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  • Regenerative agriculture in the Caribbean

Regenerative agriculture in the Caribbean

03 November 2022

A vital part of accomplishing sustainability goals is agriculture. Regenerative agriculture integrates and solves two of the biggest challenges the world is now facing: the need to provide an adequate supply of nutritious food and repair ecosystems that have been affected by human activities. By using excellent techniques, it may achieve the goal of feeding the world's population without harming the soils and instead help restore and maintain their productivity.


The core tenets of regenerative agriculture focus on resource conservation and include techniques like direct seeding, using crop waste as natural fertiliser, cover crops, integrating pest and nutrient management, crop rotation, and integrating agriculture with forestry and livestock. If these concepts are put into place, agriculture will stop using fossil fuels as a source of energy for irrigation, ploughing fields, or the manufacture of fertilisers and pesticides.


In the Caribbean, soil quality, climate change, and agriculture are all interconnected. In order to produce abundant harvests, healthy soil is necessary, yet droughts, floods, and storms all have a detrimental impact on the quality of soil and crops. The cost of inactivity on climate change, according to the St. Lucian government, is expected to reach 12.1% of GDP by 2025, 24.5% by 2050, and 49.1% by 2100.


Moreover, deforestation, excessive grassing, and activities like gold and bauxite mining in the Caribbean regions have all contributed to the soil's detrimental impacts. The region's widespread use of traditional agricultural practices, including tilling, deep root removal, slash-and-burn farming, and indiscriminate use of synthetic fertilisers, is also harmful and has severely degraded the soil.

Given that the Caribbean is being disproportionately affected by climate change and unsafe methods of using agro-methods, achieving regenerative agriculture objectives will reduce atmospheric carbon, directly help farmers, increase food and water security, and have a largely beneficial influence on state economies.


As a result, the Caribbean Disaster Emergency Management Agency (CDEMA) and the government collaborated with the Food and Agriculture Organisation of the United Nations (FAO) to build capacity, resilience, and mobilise resources to deal with natural disasters.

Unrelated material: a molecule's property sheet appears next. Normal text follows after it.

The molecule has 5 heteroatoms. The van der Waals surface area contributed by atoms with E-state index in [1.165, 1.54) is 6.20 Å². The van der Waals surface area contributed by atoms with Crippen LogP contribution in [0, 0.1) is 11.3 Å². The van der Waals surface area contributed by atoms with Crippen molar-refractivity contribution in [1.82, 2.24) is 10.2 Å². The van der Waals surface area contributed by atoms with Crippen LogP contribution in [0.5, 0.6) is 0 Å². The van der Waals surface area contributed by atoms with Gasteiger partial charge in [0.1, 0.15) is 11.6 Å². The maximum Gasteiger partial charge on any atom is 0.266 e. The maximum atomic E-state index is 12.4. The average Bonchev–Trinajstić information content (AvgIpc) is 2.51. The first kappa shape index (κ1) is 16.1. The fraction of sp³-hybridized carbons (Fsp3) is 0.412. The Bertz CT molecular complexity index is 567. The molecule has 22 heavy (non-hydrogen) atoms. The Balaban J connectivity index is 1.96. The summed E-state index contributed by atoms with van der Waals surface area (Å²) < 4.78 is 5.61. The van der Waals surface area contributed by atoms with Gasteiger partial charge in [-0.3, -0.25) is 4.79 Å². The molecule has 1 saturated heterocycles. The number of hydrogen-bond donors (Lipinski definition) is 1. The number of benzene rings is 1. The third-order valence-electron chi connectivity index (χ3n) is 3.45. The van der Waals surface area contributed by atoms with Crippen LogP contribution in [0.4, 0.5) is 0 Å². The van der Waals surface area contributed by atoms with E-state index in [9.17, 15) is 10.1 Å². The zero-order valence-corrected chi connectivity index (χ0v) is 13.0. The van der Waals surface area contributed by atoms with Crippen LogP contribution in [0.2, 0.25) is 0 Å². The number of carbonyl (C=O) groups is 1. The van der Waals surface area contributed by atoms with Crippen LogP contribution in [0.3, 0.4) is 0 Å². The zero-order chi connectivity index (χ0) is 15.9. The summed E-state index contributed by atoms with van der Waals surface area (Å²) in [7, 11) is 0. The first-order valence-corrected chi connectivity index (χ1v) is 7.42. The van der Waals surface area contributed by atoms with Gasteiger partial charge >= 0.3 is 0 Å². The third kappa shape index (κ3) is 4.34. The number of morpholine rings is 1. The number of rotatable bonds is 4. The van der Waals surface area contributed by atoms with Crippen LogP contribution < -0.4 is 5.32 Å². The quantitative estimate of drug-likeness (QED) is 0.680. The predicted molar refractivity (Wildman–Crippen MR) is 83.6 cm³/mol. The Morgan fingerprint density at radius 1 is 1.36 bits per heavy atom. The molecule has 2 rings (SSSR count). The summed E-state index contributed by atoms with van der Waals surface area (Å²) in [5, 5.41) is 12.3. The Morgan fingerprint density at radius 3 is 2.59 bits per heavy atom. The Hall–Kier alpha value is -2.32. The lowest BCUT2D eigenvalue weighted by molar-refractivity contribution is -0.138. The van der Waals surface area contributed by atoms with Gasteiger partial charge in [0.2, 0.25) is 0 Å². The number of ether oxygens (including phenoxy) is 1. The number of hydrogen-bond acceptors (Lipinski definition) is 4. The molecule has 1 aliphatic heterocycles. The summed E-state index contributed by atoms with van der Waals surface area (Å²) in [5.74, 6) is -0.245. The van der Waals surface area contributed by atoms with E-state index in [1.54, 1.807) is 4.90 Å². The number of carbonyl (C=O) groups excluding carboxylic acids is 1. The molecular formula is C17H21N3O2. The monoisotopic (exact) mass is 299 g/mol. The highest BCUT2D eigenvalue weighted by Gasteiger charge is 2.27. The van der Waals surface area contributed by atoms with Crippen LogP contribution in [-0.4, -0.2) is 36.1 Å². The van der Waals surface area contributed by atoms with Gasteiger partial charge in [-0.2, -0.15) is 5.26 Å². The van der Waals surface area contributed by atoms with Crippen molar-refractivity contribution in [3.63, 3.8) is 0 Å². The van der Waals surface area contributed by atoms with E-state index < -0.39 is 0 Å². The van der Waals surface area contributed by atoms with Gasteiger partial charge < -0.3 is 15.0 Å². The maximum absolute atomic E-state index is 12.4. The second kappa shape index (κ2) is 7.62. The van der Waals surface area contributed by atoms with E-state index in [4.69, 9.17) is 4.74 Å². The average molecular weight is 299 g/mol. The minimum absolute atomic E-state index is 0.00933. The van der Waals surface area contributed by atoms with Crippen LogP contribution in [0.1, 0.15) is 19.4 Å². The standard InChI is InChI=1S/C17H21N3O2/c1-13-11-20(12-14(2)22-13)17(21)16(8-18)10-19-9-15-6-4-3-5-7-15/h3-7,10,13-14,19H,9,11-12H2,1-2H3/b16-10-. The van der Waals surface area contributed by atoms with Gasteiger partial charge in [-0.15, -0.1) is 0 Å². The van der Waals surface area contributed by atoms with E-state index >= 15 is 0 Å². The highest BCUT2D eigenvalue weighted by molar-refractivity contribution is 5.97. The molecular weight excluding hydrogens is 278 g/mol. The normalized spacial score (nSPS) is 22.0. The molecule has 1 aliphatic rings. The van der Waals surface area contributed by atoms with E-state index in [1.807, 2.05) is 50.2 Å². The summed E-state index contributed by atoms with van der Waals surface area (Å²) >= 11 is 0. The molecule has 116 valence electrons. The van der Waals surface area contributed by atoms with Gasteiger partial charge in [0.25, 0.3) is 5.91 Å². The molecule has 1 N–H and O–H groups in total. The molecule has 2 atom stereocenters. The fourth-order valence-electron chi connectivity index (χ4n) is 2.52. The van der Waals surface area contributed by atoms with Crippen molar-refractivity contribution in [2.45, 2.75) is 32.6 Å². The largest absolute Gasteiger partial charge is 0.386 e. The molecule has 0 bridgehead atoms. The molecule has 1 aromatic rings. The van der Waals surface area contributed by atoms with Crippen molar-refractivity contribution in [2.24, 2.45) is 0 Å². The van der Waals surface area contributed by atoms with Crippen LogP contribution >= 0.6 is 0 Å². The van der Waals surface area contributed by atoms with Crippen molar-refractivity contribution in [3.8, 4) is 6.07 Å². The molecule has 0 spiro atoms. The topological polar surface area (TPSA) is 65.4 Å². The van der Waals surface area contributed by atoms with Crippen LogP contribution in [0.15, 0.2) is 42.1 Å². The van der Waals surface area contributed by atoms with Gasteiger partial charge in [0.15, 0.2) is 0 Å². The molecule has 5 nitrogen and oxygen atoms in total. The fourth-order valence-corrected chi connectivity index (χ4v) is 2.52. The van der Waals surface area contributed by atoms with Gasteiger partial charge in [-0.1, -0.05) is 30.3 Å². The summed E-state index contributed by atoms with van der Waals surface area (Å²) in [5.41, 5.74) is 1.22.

The all-around approach, which is provided by protecting organisations, namely shows how good soil affects climate change and decreases natural disasters by absorbing CO2.


Enhancing soil carbon levels offers a significant potential to buck present global patterns of atmospheric CO2 buildup since soil can hold onto carbon for longer and sequester it more than the atmosphere and plants combined.


Regenerating land into a resource that is both socially and environmentally responsible is one of the main goals of regenerative agriculture in the Caribbean too. According to the United Nations Convention to Combat Desertification (UNCCD), more than 14% of the world's 2 billion hectares of degraded land are located in Latin America and the Caribbean. These areas make up more than one-fifth of the region's woods and farmland.


Thus, locals might switch to widely accessible and affordable organic management techniques, such as organic farming, regular grazing animal rotation, integrating trees, forage, and domesticated animal grazing, planting perennial crops, and agroforestry.

The Caribbean region offers significant promise for improving the diverse range of soil types found there as well as for restoring damaged areas. Regenerative agriculture may successfully achieve carbon neutrality for the area while enhancing food security, minimising negative effects on water supplies, and providing healthy soils, which require less water to produce the same amount of food.


Market leaders have made regenerative agriculture a priority. These initiatives are becoming more prevalent throughout the Caribbean. Companies like Sol Simple, Guayaki, and Rizoma Agro are leading the way in the region's successful regenerative models in Latin America and the Caribbean (LAC), and they have created methodologies and certifications to help guide regenerative practices like the Regenerative Organic Certification and Savory Institute's EOV. Millions of tonnes of carbon have been removed from the atmosphere thanks to the Face Rio Bravo initiative and the Noel Kempff Mercado Climate Action Project. A sand mining business in Barbados called Walker's Reserve is being transformed into an integrated, regenerative food system.


Regenerative agriculture is rapidly advancing in the Caribbean area owing to the voluntary efforts of multinational businesses to protect the environment, the efforts of the government, and the Sustainable Development Goals by the United Nations. Locals now have more access to clean water, overall poverty has decreased by 27%, islands have objectives to stop land degradation, and domestic and international corporate capital is becoming more interested in investing in land management.